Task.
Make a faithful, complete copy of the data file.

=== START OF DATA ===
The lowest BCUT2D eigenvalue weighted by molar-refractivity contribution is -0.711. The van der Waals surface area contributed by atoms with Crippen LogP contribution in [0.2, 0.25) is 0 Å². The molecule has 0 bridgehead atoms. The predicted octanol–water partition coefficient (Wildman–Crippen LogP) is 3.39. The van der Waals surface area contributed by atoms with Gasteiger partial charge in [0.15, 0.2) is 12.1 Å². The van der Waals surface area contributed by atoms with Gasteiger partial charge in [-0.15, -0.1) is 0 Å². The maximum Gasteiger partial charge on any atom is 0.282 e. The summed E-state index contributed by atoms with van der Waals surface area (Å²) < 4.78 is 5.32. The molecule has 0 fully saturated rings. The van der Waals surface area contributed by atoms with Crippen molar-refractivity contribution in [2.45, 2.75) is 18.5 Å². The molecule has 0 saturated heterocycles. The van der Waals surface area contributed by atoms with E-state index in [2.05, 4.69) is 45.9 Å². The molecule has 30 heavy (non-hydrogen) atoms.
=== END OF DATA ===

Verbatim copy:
The lowest BCUT2D eigenvalue weighted by molar-refractivity contribution is -0.711. The van der Waals surface area contributed by atoms with Crippen LogP contribution in [0.2, 0.25) is 0 Å². The molecule has 0 bridgehead atoms. The predicted octanol–water partition coefficient (Wildman–Crippen LogP) is 3.39. The van der Waals surface area contributed by atoms with Gasteiger partial charge in [0.15, 0.2) is 12.1 Å². The van der Waals surface area contributed by atoms with Gasteiger partial charge in [-0.15, -0.1) is 0 Å². The maximum Gasteiger partial charge on any atom is 0.282 e. The summed E-state index contributed by atoms with van der Waals surface area (Å²) < 4.78 is 5.32. The molecule has 0 fully saturated rings. The van der Waals surface area contributed by atoms with Crippen molar-refractivity contribution in [2.45, 2.75) is 18.5 Å². The molecule has 0 saturated heterocycles. The van der Waals surface area contributed by atoms with E-state index in [2.05, 4.69) is 45.9 Å². The molecule has 30 heavy (non-hydrogen) atoms.